This week I hosted a Family Fun Day for our county’s Early Headstart program! Early Headstart serves families who meet federal income guidelines from pregnancy up through kids of age 3. The family fun days stress parent/child interaction, so I planned a mini storytime followed by early literacy stations.
When I first started Homeschool Hub, I asked the kids what topics they would be interested in for our Read it! programs. In addition to hearing 15 kids talk about how much they love Minecraft for 10 minutes, I also heard a lot of love for the Percy Jackson series. For this month’s Read it! we studied Greek mythology, and had a lot of fun on a hero quest and creating our own mythical creatures.
I first saw the idea for a storywalk somewhere on the internet, but I was reminded of it by Rebecca, and I knew I wanted to put one up! Mo Willems is a big hit our library, both with kids and staff, so I ordered two extra copies of Don’t Let the Pigeon Drive the Bus and started cutting.
This month for Maker Monday we made art bots!
Homeschool Hub: Make it! is a maker based monthly program for homeschool students. We love to build, and for the first program I decided to have the kids build bridges. After a lot of internet searching, I came up with a brief overview of bridges:
Music & Movement is a preschool movement program that I just started, based on a program I volunteered with when I was in library school. The kids love it, the parents love it, and I love it. Plus, I can count it as my work out for the day!
Homeschool Hub is a series of library programs for homeschool families and students of all ages. We have a pretty large homeschool population in my community, and they were already using the library as a place to meet for programs! It seemed like an obvious connection. Once a month we have a Read it! book based program and a Make it! maker program.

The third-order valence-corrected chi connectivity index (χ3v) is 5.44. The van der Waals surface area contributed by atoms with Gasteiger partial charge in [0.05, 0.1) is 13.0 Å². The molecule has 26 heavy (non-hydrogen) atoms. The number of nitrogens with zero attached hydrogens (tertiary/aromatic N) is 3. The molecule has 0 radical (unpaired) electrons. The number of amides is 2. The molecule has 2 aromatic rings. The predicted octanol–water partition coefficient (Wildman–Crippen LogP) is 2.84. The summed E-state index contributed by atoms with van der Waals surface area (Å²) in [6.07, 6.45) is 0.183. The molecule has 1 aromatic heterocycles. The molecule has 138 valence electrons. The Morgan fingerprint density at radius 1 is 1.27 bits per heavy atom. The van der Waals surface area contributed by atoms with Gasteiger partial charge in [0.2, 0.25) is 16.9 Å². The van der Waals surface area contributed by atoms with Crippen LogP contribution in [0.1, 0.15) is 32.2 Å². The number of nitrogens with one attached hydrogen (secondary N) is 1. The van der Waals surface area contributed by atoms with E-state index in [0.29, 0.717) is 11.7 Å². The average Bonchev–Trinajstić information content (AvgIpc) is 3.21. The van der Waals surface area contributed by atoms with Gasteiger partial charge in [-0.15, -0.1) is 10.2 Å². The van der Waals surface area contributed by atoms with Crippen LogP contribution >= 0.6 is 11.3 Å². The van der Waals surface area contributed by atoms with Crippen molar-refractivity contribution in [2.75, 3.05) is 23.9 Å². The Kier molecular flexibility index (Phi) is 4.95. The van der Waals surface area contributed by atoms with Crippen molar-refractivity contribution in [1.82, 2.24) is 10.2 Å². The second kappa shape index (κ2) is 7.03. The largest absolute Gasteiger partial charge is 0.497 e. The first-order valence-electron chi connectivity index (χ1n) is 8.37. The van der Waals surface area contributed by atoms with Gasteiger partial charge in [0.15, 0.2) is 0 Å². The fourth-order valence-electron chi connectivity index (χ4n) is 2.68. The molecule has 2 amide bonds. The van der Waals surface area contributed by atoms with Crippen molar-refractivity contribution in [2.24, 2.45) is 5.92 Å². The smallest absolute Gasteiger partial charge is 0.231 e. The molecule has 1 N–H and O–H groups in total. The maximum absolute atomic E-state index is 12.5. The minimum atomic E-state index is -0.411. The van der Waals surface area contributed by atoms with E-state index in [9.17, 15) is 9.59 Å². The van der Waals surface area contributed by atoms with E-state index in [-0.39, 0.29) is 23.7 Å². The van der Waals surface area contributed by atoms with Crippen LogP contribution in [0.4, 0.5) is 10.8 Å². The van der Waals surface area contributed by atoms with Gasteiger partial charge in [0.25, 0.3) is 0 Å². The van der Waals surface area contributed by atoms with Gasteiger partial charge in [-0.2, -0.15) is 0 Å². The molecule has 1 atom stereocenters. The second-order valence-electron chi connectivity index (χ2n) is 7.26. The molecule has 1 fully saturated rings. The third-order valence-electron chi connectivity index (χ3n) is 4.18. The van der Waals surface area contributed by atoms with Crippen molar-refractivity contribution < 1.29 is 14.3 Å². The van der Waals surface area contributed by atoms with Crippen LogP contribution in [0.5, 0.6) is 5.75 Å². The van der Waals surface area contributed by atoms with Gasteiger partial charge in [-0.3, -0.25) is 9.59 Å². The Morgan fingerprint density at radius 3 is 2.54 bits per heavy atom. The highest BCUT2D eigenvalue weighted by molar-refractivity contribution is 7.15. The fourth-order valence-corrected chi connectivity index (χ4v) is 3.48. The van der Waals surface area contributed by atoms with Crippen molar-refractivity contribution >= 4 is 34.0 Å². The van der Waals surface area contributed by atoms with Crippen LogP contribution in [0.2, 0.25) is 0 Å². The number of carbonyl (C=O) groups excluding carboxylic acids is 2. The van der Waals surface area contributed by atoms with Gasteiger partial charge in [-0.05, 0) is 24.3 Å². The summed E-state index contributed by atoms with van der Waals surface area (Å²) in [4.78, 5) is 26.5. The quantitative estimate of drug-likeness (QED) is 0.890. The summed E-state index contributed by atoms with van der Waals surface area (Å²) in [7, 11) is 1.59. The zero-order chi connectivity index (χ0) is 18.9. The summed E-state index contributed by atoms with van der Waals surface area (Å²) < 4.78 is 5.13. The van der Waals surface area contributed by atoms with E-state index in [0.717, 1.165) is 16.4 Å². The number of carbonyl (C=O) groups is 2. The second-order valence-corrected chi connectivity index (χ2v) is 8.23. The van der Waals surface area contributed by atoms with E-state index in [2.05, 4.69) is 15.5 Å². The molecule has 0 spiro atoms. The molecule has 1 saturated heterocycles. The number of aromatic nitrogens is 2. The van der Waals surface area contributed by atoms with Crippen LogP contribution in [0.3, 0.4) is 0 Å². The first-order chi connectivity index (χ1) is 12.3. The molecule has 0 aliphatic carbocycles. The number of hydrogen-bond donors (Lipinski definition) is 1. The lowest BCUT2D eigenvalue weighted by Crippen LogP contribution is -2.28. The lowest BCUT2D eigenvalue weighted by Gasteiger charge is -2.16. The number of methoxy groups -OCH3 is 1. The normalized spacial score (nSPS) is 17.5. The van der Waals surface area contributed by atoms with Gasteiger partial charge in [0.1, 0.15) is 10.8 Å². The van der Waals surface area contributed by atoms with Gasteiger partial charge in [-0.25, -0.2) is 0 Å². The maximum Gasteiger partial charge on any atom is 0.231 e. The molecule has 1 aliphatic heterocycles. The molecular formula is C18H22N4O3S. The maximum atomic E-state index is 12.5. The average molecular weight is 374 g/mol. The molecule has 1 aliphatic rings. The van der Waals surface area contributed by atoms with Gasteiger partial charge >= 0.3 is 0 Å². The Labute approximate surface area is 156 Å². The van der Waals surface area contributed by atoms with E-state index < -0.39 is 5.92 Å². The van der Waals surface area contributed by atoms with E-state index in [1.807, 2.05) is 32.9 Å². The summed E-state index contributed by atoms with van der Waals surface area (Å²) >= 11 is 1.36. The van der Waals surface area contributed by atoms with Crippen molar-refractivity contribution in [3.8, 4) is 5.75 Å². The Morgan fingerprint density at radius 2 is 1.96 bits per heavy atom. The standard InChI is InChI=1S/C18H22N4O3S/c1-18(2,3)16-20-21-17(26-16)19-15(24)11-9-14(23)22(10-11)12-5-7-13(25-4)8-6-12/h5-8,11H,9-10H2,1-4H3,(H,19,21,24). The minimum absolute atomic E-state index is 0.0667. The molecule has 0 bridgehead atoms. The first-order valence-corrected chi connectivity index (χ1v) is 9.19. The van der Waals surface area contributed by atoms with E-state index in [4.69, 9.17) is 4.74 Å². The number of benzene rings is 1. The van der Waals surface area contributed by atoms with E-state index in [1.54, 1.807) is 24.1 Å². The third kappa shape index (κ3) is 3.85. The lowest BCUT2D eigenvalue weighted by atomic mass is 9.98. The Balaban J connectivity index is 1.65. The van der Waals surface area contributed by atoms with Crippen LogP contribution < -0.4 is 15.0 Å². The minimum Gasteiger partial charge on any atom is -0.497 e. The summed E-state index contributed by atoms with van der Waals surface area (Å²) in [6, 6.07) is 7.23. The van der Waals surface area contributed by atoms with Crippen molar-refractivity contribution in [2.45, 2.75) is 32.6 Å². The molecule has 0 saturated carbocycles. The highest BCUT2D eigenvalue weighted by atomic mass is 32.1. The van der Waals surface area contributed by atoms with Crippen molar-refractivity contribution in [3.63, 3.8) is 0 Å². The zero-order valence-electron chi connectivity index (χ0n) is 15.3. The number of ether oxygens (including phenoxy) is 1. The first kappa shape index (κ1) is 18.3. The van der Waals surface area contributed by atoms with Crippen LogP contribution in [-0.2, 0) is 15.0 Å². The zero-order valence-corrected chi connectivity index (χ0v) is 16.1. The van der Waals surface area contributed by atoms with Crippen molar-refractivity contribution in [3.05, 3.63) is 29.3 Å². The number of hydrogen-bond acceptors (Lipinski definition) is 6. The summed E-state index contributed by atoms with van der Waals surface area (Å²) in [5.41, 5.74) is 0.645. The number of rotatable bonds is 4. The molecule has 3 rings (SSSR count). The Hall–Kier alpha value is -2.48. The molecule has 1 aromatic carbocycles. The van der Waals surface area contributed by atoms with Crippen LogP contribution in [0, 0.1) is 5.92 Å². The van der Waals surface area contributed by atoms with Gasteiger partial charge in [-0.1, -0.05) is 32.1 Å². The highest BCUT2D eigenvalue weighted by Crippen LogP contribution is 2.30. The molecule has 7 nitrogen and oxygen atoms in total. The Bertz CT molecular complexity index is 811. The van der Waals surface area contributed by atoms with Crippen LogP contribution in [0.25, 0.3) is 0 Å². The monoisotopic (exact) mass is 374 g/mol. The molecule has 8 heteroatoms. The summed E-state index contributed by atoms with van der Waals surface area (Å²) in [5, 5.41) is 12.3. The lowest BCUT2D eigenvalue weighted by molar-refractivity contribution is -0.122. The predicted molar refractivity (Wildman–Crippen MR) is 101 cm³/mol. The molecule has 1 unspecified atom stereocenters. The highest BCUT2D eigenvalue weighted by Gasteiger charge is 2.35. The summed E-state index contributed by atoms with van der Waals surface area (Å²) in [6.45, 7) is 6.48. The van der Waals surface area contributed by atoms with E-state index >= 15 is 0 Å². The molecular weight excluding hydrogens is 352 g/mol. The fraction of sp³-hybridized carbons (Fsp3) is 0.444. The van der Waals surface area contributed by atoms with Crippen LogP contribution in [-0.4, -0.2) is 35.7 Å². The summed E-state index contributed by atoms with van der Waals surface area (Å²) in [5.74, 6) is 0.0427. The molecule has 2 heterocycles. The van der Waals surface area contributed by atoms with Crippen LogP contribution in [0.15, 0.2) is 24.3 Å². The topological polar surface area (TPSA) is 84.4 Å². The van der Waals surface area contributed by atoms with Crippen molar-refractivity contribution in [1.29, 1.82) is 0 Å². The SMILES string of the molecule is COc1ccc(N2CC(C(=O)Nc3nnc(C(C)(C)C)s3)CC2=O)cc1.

We get about 20-35 people at each program, and the kids range from toddler (who participate in the interactive stuff) through elementary, with a couple middle school age students who pretend to be bored but can’t help getting excited about some stuff.
For the first Book it! program, we learned about poetry.
First, we talked about poetry in general, and I read some reverso poems and a bunch of silly Shel Silverstein poems. Then, we learned about different kinds of poetry (acrostic, etc) and wrote some poems together.
Next, we split up into stations:
Poetry blocks. I pulled out my story blocks, and let the kids build their own reverse poems. They had a lot of fun with this one, and liked reading them out loud.
Shape poetry. I printed out outlines of shapes and read an example of a circle poem. Some of them just wrote poems on the shapes, but some of them related their poem to the shape.
Rhyming. The kids wrote lists of rhyming words and then turned them into poems.
Illustrated poems. I put out a huge stack of poetry books, and the kids chose a poem to illustrate.